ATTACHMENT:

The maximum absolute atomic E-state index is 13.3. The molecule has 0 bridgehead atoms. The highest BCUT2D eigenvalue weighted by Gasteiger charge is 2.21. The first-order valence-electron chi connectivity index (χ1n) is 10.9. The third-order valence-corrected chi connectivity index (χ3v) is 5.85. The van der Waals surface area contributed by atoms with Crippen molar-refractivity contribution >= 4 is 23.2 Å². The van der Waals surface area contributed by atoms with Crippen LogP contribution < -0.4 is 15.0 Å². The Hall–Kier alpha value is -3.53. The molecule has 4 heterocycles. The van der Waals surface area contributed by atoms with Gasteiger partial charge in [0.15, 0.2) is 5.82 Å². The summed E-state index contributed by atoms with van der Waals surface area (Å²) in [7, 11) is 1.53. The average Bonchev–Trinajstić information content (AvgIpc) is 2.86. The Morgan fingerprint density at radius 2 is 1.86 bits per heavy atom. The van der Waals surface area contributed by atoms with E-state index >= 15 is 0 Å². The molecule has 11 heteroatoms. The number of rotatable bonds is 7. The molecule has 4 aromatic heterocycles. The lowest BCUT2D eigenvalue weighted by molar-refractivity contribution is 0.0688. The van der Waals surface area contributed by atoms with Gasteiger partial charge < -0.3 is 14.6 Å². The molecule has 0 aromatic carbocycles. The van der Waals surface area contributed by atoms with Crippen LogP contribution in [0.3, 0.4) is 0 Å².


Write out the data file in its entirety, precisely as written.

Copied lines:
The maximum absolute atomic E-state index is 13.3. The molecule has 0 bridgehead atoms. The highest BCUT2D eigenvalue weighted by Gasteiger charge is 2.21. The first-order valence-electron chi connectivity index (χ1n) is 10.9. The third-order valence-corrected chi connectivity index (χ3v) is 5.85. The van der Waals surface area contributed by atoms with Crippen molar-refractivity contribution >= 4 is 23.2 Å². The van der Waals surface area contributed by atoms with Crippen LogP contribution < -0.4 is 15.0 Å². The Hall–Kier alpha value is -3.53. The molecule has 4 heterocycles. The van der Waals surface area contributed by atoms with Gasteiger partial charge in [0.15, 0.2) is 5.82 Å². The summed E-state index contributed by atoms with van der Waals surface area (Å²) in [7, 11) is 1.53. The average Bonchev–Trinajstić information content (AvgIpc) is 2.86. The Morgan fingerprint density at radius 2 is 1.86 bits per heavy atom. The van der Waals surface area contributed by atoms with E-state index >= 15 is 0 Å². The molecule has 11 heteroatoms. The number of rotatable bonds is 7. The molecule has 4 aromatic heterocycles. The lowest BCUT2D eigenvalue weighted by molar-refractivity contribution is 0.0688. The van der Waals surface area contributed by atoms with Gasteiger partial charge < -0.3 is 14.6 Å². The molecule has 0 aromatic carbocycles. The van der Waals surface area contributed by atoms with Crippen LogP contribution in [0.3, 0.4) is 0 Å².